A “Change Expert” (yes, people actually have titles like these in the business world) told me once, “People only have so much change they can handle at one time.  Some people have more, some less.  Eventually, everyone kind of pauses and says, yea, that’s enough for now.”
I never really thought much about it as changes – big changes – seemed a part of my life.  In fact, if I was not going through some sort of deep, life changing event, I was waiting for the next to occur.
Well, the next has occurred.  Citizen Prime has moved to Utah.
See, I talk so much about living a life full of heroic essence and finding the joy in life, yet I found myself slowly pulled into a life of struggle and obsessive goals and objectives; ignoring, for a time, the best route to my message for myself and my family. And as I live each day for my wife and son, as well as myself, I find their happiness is critical.  And they’re happiness – and mine, I discover each day – resides best in Utah.
Does this somehow affect the existence of Citizen Prime?  Yes and no.  I am always growing, I hope.  And, at the same time, I hold firm to the values that I feel make this country and this world great.  In fact, I’m rather proud of the fact that I am constantly searching for ways to make Citizen Prime relevant in our culture and send a message that people can become the hero in their own story and lead fulfilling, exciting lives.
Yet, along the way, there have been so many ruts to fall into.  It’s almost as if (and maybe it is) I am being tested. Not that I am in the same ballpark as he, but a story comes to mind of Buddha as he was tempted by a series of worldly traps.  He passed by each one successfully only to become more enlightened.  In my own small way, I hope I am on a path that carries the same message.  To evolve is to grow.  I saw another quote that reminded me of this.
It is not necessary to change.  Survival is not mandatory. ~W. Edwards Deming
So why Utah?  Well, both my wife and I are from Utah.  We have a great deal of family and many friends in Utah. And whether I’m Citizen Prime or not, my family always comes first – although I need reminding of that sometimes.  As for Prime and The League of Citizen Heroes, there is much to do to establish a presence here in Utah.  It’s a great time to apply some of the lessons I’ve learned over the last three years.  I’m looking forward to the challenge of starting anew.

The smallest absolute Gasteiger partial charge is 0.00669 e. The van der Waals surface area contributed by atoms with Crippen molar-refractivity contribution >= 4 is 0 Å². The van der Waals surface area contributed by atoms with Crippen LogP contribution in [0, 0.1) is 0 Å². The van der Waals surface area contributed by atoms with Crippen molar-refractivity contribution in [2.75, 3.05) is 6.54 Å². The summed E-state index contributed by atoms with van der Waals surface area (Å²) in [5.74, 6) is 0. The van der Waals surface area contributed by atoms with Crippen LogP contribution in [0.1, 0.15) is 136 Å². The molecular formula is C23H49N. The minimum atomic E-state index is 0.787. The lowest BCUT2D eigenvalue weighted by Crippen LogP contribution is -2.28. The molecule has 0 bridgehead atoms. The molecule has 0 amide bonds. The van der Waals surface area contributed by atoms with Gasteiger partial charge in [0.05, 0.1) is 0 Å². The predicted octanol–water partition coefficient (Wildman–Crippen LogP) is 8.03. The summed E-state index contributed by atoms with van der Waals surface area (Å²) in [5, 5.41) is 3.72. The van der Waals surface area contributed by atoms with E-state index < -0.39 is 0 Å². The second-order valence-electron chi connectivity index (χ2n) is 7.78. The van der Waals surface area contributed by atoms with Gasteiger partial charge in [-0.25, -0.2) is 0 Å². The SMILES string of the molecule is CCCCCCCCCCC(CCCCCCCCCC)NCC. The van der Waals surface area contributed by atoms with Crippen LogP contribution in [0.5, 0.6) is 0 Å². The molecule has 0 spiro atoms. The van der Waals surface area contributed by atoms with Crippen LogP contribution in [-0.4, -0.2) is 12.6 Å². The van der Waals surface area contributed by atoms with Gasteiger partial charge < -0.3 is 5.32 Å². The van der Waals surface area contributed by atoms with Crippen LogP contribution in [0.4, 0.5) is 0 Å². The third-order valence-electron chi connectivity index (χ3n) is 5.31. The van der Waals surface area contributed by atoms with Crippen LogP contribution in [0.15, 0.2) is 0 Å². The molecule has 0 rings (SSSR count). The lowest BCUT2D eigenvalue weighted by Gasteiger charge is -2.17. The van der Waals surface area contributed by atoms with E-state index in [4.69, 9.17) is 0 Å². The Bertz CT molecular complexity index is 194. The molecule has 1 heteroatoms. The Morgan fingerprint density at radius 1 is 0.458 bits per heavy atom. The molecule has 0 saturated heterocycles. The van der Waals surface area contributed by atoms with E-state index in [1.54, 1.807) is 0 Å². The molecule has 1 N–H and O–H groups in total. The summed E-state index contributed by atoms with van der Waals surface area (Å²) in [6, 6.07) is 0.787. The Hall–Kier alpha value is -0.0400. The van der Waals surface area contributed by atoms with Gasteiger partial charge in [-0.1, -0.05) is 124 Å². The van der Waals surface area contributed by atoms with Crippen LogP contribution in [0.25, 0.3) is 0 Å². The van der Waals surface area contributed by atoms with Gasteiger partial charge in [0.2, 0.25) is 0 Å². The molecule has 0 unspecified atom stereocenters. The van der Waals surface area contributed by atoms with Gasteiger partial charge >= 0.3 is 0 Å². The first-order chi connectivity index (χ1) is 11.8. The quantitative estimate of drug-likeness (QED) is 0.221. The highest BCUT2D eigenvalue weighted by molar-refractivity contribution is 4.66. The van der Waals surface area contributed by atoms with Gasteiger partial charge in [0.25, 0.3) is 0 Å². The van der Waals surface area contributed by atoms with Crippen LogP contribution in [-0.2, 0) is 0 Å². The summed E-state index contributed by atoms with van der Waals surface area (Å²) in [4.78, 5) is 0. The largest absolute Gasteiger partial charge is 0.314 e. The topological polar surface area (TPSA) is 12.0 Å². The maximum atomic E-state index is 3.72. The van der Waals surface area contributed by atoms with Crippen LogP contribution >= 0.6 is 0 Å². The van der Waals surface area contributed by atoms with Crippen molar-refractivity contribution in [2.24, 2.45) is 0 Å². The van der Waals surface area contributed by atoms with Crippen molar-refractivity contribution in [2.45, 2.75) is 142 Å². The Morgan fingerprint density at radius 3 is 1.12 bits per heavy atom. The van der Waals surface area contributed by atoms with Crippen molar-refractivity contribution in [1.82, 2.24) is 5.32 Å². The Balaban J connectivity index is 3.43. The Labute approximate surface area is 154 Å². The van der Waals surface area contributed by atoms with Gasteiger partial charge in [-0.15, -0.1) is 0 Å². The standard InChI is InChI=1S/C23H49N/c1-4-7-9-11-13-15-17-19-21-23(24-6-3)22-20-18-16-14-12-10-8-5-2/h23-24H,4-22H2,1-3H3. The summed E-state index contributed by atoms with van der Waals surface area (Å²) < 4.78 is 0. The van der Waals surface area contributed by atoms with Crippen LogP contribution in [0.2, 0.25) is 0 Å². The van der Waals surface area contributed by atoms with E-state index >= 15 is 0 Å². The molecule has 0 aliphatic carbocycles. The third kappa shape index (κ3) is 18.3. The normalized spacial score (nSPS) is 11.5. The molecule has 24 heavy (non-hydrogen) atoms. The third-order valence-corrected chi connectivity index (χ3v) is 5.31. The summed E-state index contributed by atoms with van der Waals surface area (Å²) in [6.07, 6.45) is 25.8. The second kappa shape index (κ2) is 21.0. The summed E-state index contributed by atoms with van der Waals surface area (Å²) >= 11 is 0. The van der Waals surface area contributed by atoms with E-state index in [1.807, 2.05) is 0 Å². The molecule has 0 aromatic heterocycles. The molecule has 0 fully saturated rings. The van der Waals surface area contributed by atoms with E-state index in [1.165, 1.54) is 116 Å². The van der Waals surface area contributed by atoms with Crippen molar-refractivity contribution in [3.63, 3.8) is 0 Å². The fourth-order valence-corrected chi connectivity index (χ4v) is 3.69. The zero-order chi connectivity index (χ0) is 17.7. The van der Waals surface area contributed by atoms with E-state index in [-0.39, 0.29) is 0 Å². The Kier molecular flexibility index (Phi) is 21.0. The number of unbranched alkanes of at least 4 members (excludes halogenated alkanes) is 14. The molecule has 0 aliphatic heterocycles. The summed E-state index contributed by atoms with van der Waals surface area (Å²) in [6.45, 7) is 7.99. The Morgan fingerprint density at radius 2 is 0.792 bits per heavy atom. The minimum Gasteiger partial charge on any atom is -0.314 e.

Citizen PrimeAnd we’re coming out swinging.  A few people might remember the BlogTalkRadio show I hosted called, Are You Primed?.  Well, we’re producing new episodes and they’ll be as informative and interesting as ever. I’ll be producing a weekly vlog, as well, sharing thoughts and lessons on how to live a heroic life.  I got this idea as people were contacting me wanting to do more with there lives.  People have always had challenges with perception and reality when it comes to what I do and what I stand for, so I thought I would discuss how I reconcile that desire to do good and keep my feet firmly planted in reality – a lofty goal indeed and I don’t always succeed!
In my life, for example, in the last year, my wife and I had a baby, we got robbed, we moved states, I changed jobs, we lost three dear canine companions, I lost the Prime Armor in an airport (briefly), had an honorary patrol with both The Black Monday Society and Geist, and continued to build both The League of Citizen heroes, my “alter ego” career and, most importantly, keep my family safe, happy and whole.  And that’s nothing compared to what other people have had to endure; people who have contacted me and shared their stories of good and bad.  And you know what’s most amazing about those people.  They don’t give up or give in.  Those people still keep on looking to do Good and find Good in the world.  I know, from all this, that people can handle much change.
As to that Change Expert’s advice.  She may be right, but I know our limits are so far beyond what we think they are. It’s about staying in the groove, and moving forward.
Until next time, stay strong and stay heroes.